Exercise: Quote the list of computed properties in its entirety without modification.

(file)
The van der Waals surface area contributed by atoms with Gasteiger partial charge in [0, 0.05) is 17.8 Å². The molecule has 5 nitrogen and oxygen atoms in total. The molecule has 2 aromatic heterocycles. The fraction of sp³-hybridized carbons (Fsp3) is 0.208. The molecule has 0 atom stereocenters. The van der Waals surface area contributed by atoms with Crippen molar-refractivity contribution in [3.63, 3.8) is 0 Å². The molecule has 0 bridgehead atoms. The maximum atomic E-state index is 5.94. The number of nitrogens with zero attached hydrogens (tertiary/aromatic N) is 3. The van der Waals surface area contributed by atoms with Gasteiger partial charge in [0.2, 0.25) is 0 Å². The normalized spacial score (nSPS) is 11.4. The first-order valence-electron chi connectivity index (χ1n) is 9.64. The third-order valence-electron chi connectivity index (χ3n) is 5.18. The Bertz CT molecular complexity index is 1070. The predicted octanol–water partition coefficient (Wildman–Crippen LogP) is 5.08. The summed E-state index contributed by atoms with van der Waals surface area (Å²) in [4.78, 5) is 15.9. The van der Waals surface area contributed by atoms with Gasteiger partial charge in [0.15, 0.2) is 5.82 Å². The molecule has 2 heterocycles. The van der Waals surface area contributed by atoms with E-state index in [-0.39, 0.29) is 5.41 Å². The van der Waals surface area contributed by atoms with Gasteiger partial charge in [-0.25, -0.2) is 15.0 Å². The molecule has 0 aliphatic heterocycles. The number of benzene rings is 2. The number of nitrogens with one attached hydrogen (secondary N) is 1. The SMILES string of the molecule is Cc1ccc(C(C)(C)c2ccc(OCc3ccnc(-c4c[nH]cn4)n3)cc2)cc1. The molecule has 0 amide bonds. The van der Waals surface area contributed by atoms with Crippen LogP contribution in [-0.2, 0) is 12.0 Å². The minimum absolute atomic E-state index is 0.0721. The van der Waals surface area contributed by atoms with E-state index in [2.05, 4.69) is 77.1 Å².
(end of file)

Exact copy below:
The van der Waals surface area contributed by atoms with Gasteiger partial charge in [0, 0.05) is 17.8 Å². The molecule has 5 nitrogen and oxygen atoms in total. The molecule has 2 aromatic heterocycles. The fraction of sp³-hybridized carbons (Fsp3) is 0.208. The molecule has 0 atom stereocenters. The van der Waals surface area contributed by atoms with Crippen molar-refractivity contribution in [3.63, 3.8) is 0 Å². The molecule has 0 bridgehead atoms. The maximum atomic E-state index is 5.94. The number of nitrogens with zero attached hydrogens (tertiary/aromatic N) is 3. The van der Waals surface area contributed by atoms with Gasteiger partial charge in [0.2, 0.25) is 0 Å². The normalized spacial score (nSPS) is 11.4. The first-order valence-electron chi connectivity index (χ1n) is 9.64. The third-order valence-electron chi connectivity index (χ3n) is 5.18. The Bertz CT molecular complexity index is 1070. The predicted octanol–water partition coefficient (Wildman–Crippen LogP) is 5.08. The summed E-state index contributed by atoms with van der Waals surface area (Å²) in [4.78, 5) is 15.9. The van der Waals surface area contributed by atoms with Gasteiger partial charge in [0.15, 0.2) is 5.82 Å². The molecule has 2 heterocycles. The van der Waals surface area contributed by atoms with E-state index in [-0.39, 0.29) is 5.41 Å². The van der Waals surface area contributed by atoms with Gasteiger partial charge in [-0.25, -0.2) is 15.0 Å². The molecule has 0 aliphatic heterocycles. The number of benzene rings is 2. The number of nitrogens with one attached hydrogen (secondary N) is 1. The SMILES string of the molecule is Cc1ccc(C(C)(C)c2ccc(OCc3ccnc(-c4c[nH]cn4)n3)cc2)cc1. The molecule has 0 amide bonds. The van der Waals surface area contributed by atoms with Crippen LogP contribution in [-0.2, 0) is 12.0 Å². The minimum absolute atomic E-state index is 0.0721. The van der Waals surface area contributed by atoms with E-state index in [2.05, 4.69) is 77.1 Å².